A second tool that we need to have at hand is knowledge. Most of us know the rules and regulations. We took the courses and know what to do when things are on track. Do we know what to do when the train goes off the rails? 


For example, do we know what advice to give when someone has $4,000 available this month and $5,000 in bills coming due?  Do we know what questions to ask before giving the advice?


Do we know the implications of missed or NSF payments? What if a mortgage matures and your friend or client fails to pay out or respond to the renewal offer/turndown? Do we understand the various forms of tax arrears and how these are addressed by various levels of government? Do we know what the regulatory bodies and professional educators are not allowed to tell us?


On the revenue side, do we have ideas about quick ways to boost income? Do we know marketing and salespeople who can help?


Do we know the right people? The right accountants, lawyers, mortgage brokers, insurance people, and other professionals who can discreetly help a client or friend in distress.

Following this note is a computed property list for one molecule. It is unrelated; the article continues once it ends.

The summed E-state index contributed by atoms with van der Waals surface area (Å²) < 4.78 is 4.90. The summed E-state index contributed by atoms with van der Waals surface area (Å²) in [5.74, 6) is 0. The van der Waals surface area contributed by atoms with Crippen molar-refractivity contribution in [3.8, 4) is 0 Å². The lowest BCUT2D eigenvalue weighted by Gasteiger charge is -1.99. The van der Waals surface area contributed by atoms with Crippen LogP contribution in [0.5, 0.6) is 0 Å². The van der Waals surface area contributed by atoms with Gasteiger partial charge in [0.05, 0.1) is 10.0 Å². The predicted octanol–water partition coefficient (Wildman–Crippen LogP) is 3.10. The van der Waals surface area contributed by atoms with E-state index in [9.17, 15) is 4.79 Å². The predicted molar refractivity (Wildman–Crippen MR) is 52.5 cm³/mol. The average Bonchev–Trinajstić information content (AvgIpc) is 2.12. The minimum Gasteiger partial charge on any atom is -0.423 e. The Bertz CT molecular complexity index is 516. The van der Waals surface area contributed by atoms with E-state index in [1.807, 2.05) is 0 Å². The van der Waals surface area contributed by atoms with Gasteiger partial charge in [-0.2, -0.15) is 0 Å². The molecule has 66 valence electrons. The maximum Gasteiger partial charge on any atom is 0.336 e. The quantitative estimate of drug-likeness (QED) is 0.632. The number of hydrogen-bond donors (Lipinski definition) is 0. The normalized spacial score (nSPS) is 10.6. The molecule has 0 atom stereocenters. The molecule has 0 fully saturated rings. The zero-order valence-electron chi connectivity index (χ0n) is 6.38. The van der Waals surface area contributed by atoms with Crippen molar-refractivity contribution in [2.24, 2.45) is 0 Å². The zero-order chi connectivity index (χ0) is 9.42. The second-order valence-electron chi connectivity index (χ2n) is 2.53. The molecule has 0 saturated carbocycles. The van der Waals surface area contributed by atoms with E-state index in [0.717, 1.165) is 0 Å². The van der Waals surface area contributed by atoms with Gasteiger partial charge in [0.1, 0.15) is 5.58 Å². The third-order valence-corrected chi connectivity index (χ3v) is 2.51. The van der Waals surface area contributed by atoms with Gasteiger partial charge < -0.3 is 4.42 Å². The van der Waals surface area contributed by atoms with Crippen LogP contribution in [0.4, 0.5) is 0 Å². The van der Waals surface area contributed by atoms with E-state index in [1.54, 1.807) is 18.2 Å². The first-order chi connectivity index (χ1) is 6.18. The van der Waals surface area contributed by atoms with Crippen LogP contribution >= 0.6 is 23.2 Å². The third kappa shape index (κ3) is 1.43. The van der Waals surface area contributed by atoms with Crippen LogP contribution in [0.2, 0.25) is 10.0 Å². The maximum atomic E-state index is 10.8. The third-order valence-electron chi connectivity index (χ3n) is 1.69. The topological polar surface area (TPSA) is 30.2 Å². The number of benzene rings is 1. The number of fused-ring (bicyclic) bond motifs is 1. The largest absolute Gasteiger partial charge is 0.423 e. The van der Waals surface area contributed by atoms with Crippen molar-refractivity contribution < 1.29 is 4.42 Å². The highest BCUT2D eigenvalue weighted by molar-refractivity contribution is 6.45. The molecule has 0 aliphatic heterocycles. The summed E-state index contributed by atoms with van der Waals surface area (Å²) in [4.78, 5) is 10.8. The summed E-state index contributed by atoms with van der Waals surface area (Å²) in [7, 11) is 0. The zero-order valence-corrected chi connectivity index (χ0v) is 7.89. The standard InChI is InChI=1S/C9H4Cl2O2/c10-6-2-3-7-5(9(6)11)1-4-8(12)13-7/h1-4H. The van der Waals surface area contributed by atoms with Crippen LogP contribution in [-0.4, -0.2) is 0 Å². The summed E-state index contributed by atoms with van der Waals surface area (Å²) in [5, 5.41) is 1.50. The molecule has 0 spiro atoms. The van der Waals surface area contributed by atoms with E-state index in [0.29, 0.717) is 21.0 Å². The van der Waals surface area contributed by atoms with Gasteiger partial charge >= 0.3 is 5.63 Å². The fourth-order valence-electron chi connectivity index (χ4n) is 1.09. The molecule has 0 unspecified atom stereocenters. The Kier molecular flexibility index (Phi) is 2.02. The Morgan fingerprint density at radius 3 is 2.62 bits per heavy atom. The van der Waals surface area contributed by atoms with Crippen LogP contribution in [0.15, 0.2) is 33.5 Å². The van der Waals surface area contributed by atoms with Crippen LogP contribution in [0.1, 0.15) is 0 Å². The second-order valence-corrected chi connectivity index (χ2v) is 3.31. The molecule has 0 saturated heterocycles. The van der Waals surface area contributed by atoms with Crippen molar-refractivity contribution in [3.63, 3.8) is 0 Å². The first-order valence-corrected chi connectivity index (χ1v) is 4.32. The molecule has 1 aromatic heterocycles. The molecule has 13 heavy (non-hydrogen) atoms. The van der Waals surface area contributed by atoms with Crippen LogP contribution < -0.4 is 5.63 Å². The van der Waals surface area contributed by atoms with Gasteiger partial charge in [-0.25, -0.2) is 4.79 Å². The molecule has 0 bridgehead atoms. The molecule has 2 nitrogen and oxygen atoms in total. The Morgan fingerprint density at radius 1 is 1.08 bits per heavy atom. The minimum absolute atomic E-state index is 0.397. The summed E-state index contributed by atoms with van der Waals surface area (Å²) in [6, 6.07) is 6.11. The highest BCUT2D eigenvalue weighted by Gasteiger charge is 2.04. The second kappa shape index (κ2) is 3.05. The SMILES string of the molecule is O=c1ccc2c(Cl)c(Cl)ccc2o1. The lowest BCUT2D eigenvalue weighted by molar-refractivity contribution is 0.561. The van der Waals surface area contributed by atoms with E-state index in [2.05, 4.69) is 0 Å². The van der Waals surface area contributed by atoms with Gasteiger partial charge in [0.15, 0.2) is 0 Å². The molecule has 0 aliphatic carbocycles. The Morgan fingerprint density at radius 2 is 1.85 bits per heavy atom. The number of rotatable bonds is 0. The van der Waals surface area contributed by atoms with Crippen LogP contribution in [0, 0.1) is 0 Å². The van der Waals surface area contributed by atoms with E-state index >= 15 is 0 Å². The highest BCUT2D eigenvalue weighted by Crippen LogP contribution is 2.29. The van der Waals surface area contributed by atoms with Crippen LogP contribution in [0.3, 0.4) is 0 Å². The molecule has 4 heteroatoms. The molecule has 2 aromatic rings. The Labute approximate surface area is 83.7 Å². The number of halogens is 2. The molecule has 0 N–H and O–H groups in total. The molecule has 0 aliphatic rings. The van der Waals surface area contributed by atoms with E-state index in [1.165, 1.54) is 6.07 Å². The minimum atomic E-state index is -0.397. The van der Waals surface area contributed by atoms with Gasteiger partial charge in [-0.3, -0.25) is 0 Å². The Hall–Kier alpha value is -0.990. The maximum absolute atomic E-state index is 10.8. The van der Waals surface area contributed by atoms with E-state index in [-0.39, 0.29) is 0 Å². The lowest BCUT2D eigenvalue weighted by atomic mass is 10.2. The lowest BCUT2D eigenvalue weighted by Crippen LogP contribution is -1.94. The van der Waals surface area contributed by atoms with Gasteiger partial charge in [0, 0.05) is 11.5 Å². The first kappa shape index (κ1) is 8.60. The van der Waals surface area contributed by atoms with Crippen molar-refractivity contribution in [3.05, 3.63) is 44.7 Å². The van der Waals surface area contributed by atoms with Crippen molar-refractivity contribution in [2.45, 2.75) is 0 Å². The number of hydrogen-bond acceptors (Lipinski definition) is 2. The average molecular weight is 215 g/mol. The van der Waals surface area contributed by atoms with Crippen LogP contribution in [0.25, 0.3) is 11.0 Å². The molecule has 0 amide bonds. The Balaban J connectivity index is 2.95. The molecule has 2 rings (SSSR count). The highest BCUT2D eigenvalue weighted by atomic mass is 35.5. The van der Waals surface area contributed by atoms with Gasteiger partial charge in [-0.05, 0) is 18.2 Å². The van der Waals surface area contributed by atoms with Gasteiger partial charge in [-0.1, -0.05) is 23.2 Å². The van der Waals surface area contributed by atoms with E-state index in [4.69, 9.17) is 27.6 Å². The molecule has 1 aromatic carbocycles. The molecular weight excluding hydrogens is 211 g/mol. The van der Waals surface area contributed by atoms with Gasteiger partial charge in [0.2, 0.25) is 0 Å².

Much of what we need to know or who we need to know when a business or individual is in difficulty is not written down anywhere. We cannot advise someone not to pay a bill. We certainly cannot tell someone to postpone paying their taxes. We cannot tell someone to not return a phone call or answer a letter. In financial services, there are things that we talk about and other things we do not talk about. It is important to know the difference.


The third tool has to do with practical application. This is where most financial professionals believe they excel, but this requires the first two tools to be in place. If we lack empathy for the circumstances of someone in financial distress we won’t get the story right and might make mistakes with our advice. Likewise, if we don’t know the right people and the right information we will offer a practical solution, but it may be the wrong practical solution.


Practical tips:


Do a brief SWOT Analysis

Quickly create or implement a crisis plan.

Address both the expense and income columns. Financial professionals are often biased toward the spending column and tend to neglect the income column.

Consider both short-term and long-term. In a crisis, our vision narrows and we have trouble seeing around the next corner.

Our projections and solutions should be easily understood by any reasonable person. In a crisis, complex solutions will be misunderstood and misapplied.

Look past the current financial news stories. If we depend on the news story of the day, our solution will collapse when the story changes.